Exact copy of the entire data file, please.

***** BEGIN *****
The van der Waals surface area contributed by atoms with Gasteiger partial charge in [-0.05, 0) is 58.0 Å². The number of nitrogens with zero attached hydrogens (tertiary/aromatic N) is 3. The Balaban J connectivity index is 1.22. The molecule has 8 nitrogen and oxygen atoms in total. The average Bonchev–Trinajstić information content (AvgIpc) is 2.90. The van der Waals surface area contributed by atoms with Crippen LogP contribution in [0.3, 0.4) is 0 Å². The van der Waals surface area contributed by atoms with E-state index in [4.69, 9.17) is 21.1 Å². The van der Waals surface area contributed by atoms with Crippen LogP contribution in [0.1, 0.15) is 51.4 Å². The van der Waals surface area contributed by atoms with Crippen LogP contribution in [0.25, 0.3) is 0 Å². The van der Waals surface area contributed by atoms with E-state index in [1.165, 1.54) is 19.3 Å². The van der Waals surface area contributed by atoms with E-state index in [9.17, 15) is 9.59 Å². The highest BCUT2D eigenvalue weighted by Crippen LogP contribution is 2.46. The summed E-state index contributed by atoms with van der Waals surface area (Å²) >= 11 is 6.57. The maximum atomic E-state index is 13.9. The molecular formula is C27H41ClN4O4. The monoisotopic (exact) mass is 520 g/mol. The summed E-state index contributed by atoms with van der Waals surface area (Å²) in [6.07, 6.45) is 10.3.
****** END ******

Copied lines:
The van der Waals surface area contributed by atoms with Gasteiger partial charge in [-0.05, 0) is 58.0 Å². The number of nitrogens with zero attached hydrogens (tertiary/aromatic N) is 3. The Balaban J connectivity index is 1.22. The molecule has 8 nitrogen and oxygen atoms in total. The average Bonchev–Trinajstić information content (AvgIpc) is 2.90. The van der Waals surface area contributed by atoms with Crippen LogP contribution in [0.3, 0.4) is 0 Å². The van der Waals surface area contributed by atoms with E-state index in [4.69, 9.17) is 21.1 Å². The van der Waals surface area contributed by atoms with Crippen LogP contribution in [0.1, 0.15) is 51.4 Å². The van der Waals surface area contributed by atoms with Crippen LogP contribution in [0.25, 0.3) is 0 Å². The van der Waals surface area contributed by atoms with E-state index in [1.165, 1.54) is 19.3 Å². The van der Waals surface area contributed by atoms with E-state index in [9.17, 15) is 9.59 Å². The highest BCUT2D eigenvalue weighted by Crippen LogP contribution is 2.46. The summed E-state index contributed by atoms with van der Waals surface area (Å²) >= 11 is 6.57. The maximum atomic E-state index is 13.9. The molecular formula is C27H41ClN4O4. The monoisotopic (exact) mass is 520 g/mol. The summed E-state index contributed by atoms with van der Waals surface area (Å²) in [6.07, 6.45) is 10.3.